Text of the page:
About the Magazine
The Dial seeks to establish a conversation on philosophy, aesthetic culture (classic and pop), politics and religion that acknowledges and reflects the spirit of the original Transcendentalist journal founded by Ralph Waldo Emerson, Margaret Fuller and their cohorts in the 1840s. Our essays, stories, poetry, and even our satirical pieces are devoted to exploring “the Necessary, the Plain, the True, the Human,” as Emerson wrote, from a full range of perspectives. And we’ll be adding some new essentials to the Concord Sage’s list as well: the Animal, the Ecological, the Urban, the Technological.
Does Transcendentalism, with its promotion of self-reliance and collective reform, have a place in modern life? We think so–and we invite readers to join the conversation and to commit themselves, along with us, to “self-culture” through reflection, intellectual engagement, and free expression.
To the Readers—
I had been teaching for five years in the MFA program at Emerson College (named for its founder Charles Wesley Emerson, distant cousin to Ralph Waldo) before I saw my way to offering a course in Transcendentalism. Although I’d spent two decades researching the lives of the Peabody sisters, three women who were intimately connected with the movement, and another six years on Margaret Fuller, I didn’t feel prepared. I could not quote Emerson chapter and verse, and Thoreau had been only an ancillary character in my narratives of Transcendentalist women–leading Sophia Hawthorne on a tour of an Indian encampment on the banks of the Concord River near the Old Manse, searching for Margaret Fuller’s lost manuscript at Fire Island after her tragic drowning in a shipwreck.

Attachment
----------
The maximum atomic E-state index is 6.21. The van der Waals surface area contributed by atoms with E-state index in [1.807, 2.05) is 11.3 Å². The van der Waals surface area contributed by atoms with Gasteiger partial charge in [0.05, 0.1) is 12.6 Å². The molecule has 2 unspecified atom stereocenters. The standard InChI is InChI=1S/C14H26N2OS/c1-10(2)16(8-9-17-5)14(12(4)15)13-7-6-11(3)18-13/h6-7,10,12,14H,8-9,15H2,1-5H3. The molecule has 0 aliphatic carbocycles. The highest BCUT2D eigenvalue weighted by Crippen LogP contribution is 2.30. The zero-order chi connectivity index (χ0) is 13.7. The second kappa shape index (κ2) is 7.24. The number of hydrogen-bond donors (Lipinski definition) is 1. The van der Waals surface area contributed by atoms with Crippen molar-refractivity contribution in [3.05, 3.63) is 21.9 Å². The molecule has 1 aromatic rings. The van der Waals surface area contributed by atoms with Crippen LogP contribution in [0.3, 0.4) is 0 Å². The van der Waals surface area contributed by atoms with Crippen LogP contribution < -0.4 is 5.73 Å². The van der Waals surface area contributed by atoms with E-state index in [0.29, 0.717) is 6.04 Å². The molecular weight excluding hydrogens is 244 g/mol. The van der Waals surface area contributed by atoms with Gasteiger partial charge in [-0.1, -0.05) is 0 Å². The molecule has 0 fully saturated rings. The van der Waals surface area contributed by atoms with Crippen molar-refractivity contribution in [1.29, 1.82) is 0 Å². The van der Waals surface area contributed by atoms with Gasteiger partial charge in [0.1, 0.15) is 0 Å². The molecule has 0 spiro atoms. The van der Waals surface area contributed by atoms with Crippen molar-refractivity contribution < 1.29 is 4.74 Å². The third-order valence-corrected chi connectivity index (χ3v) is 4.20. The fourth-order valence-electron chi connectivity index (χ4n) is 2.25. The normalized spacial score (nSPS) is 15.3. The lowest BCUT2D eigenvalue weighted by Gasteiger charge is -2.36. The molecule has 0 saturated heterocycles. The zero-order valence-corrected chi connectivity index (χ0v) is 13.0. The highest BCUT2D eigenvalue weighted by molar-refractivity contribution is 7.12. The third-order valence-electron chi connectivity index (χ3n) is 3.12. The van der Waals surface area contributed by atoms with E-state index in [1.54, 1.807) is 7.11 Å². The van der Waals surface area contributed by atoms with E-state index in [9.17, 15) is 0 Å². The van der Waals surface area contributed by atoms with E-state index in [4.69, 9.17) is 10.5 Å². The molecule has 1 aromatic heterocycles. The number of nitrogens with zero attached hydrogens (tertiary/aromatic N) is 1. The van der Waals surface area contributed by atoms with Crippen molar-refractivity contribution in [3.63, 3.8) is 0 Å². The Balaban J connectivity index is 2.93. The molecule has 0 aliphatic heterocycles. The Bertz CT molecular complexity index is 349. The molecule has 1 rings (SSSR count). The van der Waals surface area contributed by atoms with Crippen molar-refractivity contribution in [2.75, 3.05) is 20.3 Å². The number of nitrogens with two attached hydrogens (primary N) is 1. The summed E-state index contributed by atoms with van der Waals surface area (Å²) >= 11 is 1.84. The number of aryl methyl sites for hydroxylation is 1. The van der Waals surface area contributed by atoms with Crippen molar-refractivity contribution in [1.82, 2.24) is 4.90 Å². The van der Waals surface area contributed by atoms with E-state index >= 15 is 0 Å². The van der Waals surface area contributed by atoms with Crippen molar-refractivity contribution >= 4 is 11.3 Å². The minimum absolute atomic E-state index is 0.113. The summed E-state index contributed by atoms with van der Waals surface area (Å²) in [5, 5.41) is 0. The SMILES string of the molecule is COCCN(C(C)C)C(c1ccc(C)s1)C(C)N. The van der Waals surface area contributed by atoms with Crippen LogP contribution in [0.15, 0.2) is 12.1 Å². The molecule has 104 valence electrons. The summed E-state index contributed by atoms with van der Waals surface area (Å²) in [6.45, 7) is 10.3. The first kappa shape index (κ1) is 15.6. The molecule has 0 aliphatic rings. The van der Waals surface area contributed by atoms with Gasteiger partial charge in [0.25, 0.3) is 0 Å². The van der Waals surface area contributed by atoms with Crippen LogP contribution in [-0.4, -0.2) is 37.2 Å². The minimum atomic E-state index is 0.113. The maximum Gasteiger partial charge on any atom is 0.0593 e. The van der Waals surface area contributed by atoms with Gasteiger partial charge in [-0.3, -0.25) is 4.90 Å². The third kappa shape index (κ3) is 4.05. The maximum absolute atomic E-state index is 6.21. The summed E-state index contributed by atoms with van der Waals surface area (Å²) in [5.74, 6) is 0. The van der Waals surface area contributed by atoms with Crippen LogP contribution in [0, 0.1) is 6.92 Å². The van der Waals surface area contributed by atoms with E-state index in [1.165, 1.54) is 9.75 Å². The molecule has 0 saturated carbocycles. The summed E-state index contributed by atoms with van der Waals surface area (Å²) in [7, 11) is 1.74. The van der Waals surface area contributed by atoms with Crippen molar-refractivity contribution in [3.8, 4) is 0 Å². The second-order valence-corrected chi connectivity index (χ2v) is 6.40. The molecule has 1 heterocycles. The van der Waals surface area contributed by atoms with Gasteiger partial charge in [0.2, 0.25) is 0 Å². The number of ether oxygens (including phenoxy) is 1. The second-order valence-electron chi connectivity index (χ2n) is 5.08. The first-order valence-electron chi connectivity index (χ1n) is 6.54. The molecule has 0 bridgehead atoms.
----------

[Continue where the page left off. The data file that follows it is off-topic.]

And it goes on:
But Transcendentalism, notoriously difficult to define, was always a quest, entered on by women and men of prodigious learning who nevertheless believed that the search for knowledge and understanding–about matters of the mind and spirit, society and culture–was and should be a never-ending one. Margaret Fuller adopted a phrase from Goethe as her motto–“extraordinary, generous seeking”–and tried her best to live by it. This spring I invited fourteen students in a class called “The Literature of Transcendence” to join a quest in the spirit of the young New England writers of the Dial. I expanded the scope of our inquiry to include William Lloyd Garrison and writers for the Liberator, his abolitionist weekly of the same era. We would read, learn, and then write our own compositions to fill a 21st-century online Dial, designed by a team of students from the MA in Publishing program at Emerson.
Our quest began with a trip to the Concord Free Public Library to view original manuscripts by Emerson, Thoreau, Fuller and others. When I read a February 12, 1843 letter from Emerson to Thoreau asking–“The Dial for April–what elements shall compose it?”–and recognized the same question I’d just been asking my students, I knew we were on the right path.
One hundred seventy years farther into American history than the original Transcendentalists, who began their Dial in 1840, we could not write, as Emerson proposed in his opening letter to readers, as “one cheerful rational voice amidst the din of mourners and polemics.” In contemporary American life there is much to mourn, much to drive a young writer of conscience to distraction; you will find both elegy and jeremiad in our new Dial. But we offer hope as well to those “sleepers” we may awake with our creations, that they may be “instantly apprised not what part of dead time, but what state of life and growth is now arrived and arriving.”1 After all, as our motto, borrowed from Thoreau’s Walden, advises “Things do not change, we change.”
1 Ralph Waldo Emerson, “The Editors to the Reader,” Dial, vol. 1, no. 1, July 1840.